On Thursday, October 4, more than 300 people gathered at a church in Commerce City, expecting to hear gubernatorial candidates Jared Polis and Walker Stapleton and attorney general candidates George Brauchler and Phil Weiser speak about immigration, health care and education funding, among other hot topics. But there was one issue: Only Weiser showed.
"I'm embarrassed on behalf of the other candidates who aren't here," he told the crowd.
Stapleton and Brauchler had notified the organization behind the event — Industrial Areas Foundation of Colorado, which bands together congregations, schools, unions and nonprofits — that they could not attend. Polis said he was coming, but bailed at the last minute. His name was still on the event program.
The candidates who didn't show missed a prime opportunity to make final campaign pitches about some of the most important issues motivating voters before they head to the polls next month. And their absences gave Weiser a chance to shine alone in the spotlight.
"Tonight, Mr. Phil Weiser, candidate for attorney general...he showed up," said Pastor Reagan Humber of House for All Sinners and Saints to applause. "And for that we are grateful."
Humber then spoke about the other candidates. "They didn't show up," he said, at which point one audience member stood up and yelled, "Shame!"
The event, which brought together a racially- and religiously-diverse cross-section of the community, began with a speech by Jordan Forstot, who spoke about his six-year-old son with leukemia. Forstot expressed concerns about his son's future and said that his illness may be considered a pre-existing condition, which could disqualify him from receiving affordable health care. Then Julia Constantino, who spoke in Spanish through a translator, told the crowd about her colleague's husband being deported and separated from his family last week. Constantino is now worried about what will happen if she is separated from her only son because of immigration issues.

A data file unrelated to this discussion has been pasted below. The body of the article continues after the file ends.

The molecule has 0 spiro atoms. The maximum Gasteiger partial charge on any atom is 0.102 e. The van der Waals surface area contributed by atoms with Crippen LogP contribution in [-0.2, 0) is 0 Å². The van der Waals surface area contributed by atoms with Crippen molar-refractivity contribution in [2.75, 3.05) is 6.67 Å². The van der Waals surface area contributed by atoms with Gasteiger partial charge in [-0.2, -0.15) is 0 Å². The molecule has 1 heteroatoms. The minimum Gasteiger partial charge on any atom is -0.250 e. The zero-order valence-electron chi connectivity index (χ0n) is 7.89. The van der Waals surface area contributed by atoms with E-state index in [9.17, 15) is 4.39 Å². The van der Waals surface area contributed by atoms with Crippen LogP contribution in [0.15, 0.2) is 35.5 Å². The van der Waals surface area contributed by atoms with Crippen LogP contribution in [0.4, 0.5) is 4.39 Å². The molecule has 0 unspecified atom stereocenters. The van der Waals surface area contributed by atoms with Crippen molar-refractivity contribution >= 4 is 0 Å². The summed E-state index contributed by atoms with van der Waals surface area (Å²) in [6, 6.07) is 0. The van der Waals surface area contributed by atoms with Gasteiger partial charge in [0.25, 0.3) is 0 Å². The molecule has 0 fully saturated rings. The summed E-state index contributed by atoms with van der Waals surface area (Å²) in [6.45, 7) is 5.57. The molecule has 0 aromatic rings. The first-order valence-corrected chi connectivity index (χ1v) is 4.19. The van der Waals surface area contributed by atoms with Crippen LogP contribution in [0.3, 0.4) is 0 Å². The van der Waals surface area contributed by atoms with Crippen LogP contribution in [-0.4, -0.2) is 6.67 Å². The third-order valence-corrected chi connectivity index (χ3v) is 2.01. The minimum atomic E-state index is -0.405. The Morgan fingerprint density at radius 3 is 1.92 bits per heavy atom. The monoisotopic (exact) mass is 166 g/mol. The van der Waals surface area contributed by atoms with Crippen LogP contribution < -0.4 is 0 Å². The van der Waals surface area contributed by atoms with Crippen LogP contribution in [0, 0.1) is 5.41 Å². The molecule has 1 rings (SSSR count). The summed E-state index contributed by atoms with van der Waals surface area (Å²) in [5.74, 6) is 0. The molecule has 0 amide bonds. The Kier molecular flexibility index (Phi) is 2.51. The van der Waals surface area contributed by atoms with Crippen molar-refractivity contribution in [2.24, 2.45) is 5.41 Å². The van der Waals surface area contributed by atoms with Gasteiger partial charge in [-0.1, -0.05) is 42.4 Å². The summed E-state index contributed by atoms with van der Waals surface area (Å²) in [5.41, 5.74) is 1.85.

The event gave Weiser a prime opportunity to capitalize on his time alone on stage and he did just that, connecting with the audience as soon as he got up. Without a rival candidate on hand, Weiser was able to focus less on confrontation and more on his own background.
His mother was born in the Buchenwald concentration camp in Nazi Germany on April 13, 1945. A day later, American soldiers liberated the camp, and his family then came to the U.S. to seek the American dream. "They were welcomed," he told the crowd.
He then shared his grandmother's philosophy as a guiding point for the present day. "She never gave up hope. In this moment, we cannot give up hope," he said.
After talking about his background, Weiser opened up about his own political philosophies.
He spoke about getting dark money out of politics in Colorado and called Citizens United "the worst Supreme Court decision of [his] lifetime." He also reasserted his plan to continue pushing for more gun safety and said that he would enforce immigration policies "legally, fairly and humanely."
"This is America. We don't separate families at the border," he said, to raucous applause.
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Weiser's best moment came toward the end of his speech, when he made a final pitch to the crowd. "I'll be a stronger, I'll be a fairer, and I'll be a 'Weiser' attorney general."
Elizabeth Reder, an IAF Colorado spokeswoman, said that the other candidates might have skipped the event to attend fundraisers in the crunch time before election, and added that she expects more candidates to come out the next time Industrial Areas Foundation of Colorado organizes a pre-election event.
After the event concluded, Weiser made his own feelings about the IAF — which calls itself "the nation's largest and longest-standing network of local faith and community-based organizations" — and the event clear.
"People are powerful when they are united," he said. "That's what this is about. This is such an important forum. Now that I've seen it, I believe in it more. I'll do my best to get the other candidates here next time."